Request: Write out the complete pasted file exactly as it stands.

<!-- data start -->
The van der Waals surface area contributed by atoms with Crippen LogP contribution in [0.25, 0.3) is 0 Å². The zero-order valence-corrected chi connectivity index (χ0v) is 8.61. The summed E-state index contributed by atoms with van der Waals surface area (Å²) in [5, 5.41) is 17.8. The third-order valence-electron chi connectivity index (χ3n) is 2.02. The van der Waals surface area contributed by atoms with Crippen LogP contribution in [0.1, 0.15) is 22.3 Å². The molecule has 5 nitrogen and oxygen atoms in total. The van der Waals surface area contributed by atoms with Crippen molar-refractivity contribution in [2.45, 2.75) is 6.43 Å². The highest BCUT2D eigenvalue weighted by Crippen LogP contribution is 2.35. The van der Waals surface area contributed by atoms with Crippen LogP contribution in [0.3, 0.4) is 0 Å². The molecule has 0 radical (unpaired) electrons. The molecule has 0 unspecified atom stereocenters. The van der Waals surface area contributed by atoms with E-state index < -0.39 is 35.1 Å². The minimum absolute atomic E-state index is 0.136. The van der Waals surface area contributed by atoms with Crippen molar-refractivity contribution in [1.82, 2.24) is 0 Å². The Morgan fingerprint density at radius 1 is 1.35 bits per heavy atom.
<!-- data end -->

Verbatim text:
The van der Waals surface area contributed by atoms with Crippen LogP contribution in [0.25, 0.3) is 0 Å². The zero-order valence-corrected chi connectivity index (χ0v) is 8.61. The summed E-state index contributed by atoms with van der Waals surface area (Å²) in [5, 5.41) is 17.8. The third-order valence-electron chi connectivity index (χ3n) is 2.02. The van der Waals surface area contributed by atoms with Crippen LogP contribution in [0.1, 0.15) is 22.3 Å². The molecule has 5 nitrogen and oxygen atoms in total. The van der Waals surface area contributed by atoms with Crippen molar-refractivity contribution in [2.45, 2.75) is 6.43 Å². The highest BCUT2D eigenvalue weighted by Crippen LogP contribution is 2.35. The van der Waals surface area contributed by atoms with Crippen LogP contribution in [0.3, 0.4) is 0 Å². The molecule has 0 radical (unpaired) electrons. The molecule has 0 unspecified atom stereocenters. The van der Waals surface area contributed by atoms with E-state index < -0.39 is 35.1 Å². The minimum absolute atomic E-state index is 0.136. The van der Waals surface area contributed by atoms with Crippen molar-refractivity contribution in [1.82, 2.24) is 0 Å². The Morgan fingerprint density at radius 1 is 1.35 bits per heavy atom.